In other words, partially collateralized options represent a large contract value that can be controlled with a relatively small amount of capital. This aspect of options trading results in greater profits and losses than fully-collateralized options, providing traders, and ultimately markets, with better leverage and capital efficiency.

Opyn Partial Collateralization Overview

Users can now choose if they want to fully collateralize or partially collateralize a minted option.

If a user chooses to partially collateralize their trade:

  • For calls, less than 1 underlying asset can be posted as collateral
  • For puts, less than strike can be posted as collateral

With partial collateralization, excess capital is now free to either standby risk free or be deployed in another trade.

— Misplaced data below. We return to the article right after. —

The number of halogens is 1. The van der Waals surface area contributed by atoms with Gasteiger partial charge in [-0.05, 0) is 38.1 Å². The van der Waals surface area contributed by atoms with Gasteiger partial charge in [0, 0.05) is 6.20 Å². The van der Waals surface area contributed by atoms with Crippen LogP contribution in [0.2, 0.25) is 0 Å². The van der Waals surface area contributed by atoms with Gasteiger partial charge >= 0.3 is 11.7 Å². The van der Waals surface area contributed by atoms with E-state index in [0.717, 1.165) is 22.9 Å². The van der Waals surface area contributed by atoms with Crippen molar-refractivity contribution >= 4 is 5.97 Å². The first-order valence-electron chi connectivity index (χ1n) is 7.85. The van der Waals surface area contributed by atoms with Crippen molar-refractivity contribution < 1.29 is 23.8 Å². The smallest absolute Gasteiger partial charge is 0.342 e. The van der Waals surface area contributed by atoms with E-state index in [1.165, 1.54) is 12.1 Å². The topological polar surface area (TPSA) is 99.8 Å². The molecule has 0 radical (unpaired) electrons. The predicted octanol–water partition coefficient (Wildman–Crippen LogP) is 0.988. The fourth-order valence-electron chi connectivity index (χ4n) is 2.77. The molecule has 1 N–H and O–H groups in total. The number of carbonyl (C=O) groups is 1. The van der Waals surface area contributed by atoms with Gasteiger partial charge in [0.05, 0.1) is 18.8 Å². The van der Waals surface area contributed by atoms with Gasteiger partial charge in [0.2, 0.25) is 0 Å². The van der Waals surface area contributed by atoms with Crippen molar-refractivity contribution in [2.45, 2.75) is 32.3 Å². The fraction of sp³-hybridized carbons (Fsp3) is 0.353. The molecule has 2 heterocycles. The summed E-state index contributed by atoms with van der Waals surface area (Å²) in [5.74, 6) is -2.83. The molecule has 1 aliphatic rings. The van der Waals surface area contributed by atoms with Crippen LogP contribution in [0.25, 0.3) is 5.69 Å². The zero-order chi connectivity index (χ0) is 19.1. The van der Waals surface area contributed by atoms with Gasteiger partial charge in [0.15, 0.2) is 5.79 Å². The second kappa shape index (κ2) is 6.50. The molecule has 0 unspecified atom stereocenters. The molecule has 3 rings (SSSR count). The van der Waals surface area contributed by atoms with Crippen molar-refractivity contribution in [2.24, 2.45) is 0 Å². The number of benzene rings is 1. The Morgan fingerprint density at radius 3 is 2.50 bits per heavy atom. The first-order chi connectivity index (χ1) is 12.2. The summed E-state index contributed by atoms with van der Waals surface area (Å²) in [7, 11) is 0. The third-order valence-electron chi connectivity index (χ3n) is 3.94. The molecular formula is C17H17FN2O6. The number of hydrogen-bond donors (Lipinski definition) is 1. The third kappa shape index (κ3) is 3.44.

Benefits of Partial Collateralization

  • Enhanced leverage for short options
  • Sell MORE options to generate HIGHER yield
  • Commit less capital, allowing more portfolio flexibility

Risks Associated with Partial Collateralization

  • Greater downside leverage
  • Under-collateralized positions will lead to forced liquidations
  • Possible to lose 100% of original investment prior to expiration

Margin Design

Margin is calculated using only a spot price, a shock to spot parameter, a conservative assumption on vol/premium, and time to expiry to give a worst case bound on the option premium.

Full details here.

Liquidation Mechanism